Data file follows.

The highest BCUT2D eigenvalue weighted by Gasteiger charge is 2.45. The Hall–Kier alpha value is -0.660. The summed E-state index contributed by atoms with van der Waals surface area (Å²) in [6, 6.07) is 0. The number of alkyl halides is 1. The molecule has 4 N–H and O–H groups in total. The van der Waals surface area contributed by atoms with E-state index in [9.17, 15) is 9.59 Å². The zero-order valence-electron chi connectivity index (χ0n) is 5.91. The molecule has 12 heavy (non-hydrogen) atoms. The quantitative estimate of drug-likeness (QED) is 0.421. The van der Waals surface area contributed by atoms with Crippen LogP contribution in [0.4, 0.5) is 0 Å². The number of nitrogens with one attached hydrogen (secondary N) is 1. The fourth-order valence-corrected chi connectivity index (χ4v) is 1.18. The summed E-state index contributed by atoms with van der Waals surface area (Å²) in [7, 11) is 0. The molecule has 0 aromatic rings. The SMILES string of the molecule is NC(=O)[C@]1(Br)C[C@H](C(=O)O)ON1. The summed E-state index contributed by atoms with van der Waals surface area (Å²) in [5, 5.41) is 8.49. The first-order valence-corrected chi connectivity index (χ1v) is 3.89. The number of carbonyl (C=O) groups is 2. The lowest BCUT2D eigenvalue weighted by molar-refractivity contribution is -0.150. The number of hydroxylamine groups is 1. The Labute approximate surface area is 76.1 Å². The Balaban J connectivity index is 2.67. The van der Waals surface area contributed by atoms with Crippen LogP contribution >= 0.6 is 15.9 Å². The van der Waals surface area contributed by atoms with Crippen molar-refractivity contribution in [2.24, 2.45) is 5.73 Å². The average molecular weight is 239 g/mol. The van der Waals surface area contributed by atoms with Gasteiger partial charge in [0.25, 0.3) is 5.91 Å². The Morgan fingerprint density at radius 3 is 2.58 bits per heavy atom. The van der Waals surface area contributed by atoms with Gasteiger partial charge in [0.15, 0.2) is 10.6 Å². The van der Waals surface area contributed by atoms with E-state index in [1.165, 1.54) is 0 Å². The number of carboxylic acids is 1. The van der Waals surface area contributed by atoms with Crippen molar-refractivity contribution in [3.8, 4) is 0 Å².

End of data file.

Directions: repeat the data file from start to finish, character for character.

The highest BCUT2D eigenvalue weighted by Gasteiger charge is 2.45. The Hall–Kier alpha value is -0.660. The summed E-state index contributed by atoms with van der Waals surface area (Å²) in [6, 6.07) is 0. The number of alkyl halides is 1. The molecule has 4 N–H and O–H groups in total. The van der Waals surface area contributed by atoms with E-state index in [9.17, 15) is 9.59 Å². The zero-order valence-electron chi connectivity index (χ0n) is 5.91. The molecule has 12 heavy (non-hydrogen) atoms. The quantitative estimate of drug-likeness (QED) is 0.421. The van der Waals surface area contributed by atoms with Crippen LogP contribution in [0.4, 0.5) is 0 Å². The number of nitrogens with one attached hydrogen (secondary N) is 1. The fourth-order valence-corrected chi connectivity index (χ4v) is 1.18. The summed E-state index contributed by atoms with van der Waals surface area (Å²) in [7, 11) is 0. The molecule has 0 aromatic rings. The SMILES string of the molecule is NC(=O)[C@]1(Br)C[C@H](C(=O)O)ON1. The summed E-state index contributed by atoms with van der Waals surface area (Å²) in [5, 5.41) is 8.49. The first-order valence-corrected chi connectivity index (χ1v) is 3.89. The number of carbonyl (C=O) groups is 2. The lowest BCUT2D eigenvalue weighted by molar-refractivity contribution is -0.150. The number of hydroxylamine groups is 1. The Labute approximate surface area is 76.1 Å². The Balaban J connectivity index is 2.67. The van der Waals surface area contributed by atoms with Crippen LogP contribution >= 0.6 is 15.9 Å². The van der Waals surface area contributed by atoms with Crippen molar-refractivity contribution in [2.24, 2.45) is 5.73 Å². The average molecular weight is 239 g/mol. The van der Waals surface area contributed by atoms with Gasteiger partial charge in [0.25, 0.3) is 5.91 Å². The Morgan fingerprint density at radius 3 is 2.58 bits per heavy atom. The van der Waals surface area contributed by atoms with Gasteiger partial charge in [0.15, 0.2) is 10.6 Å². The van der Waals surface area contributed by atoms with E-state index in [1.165, 1.54) is 0 Å². The number of carboxylic acids is 1. The van der Waals surface area contributed by atoms with Crippen molar-refractivity contribution in [3.8, 4) is 0 Å².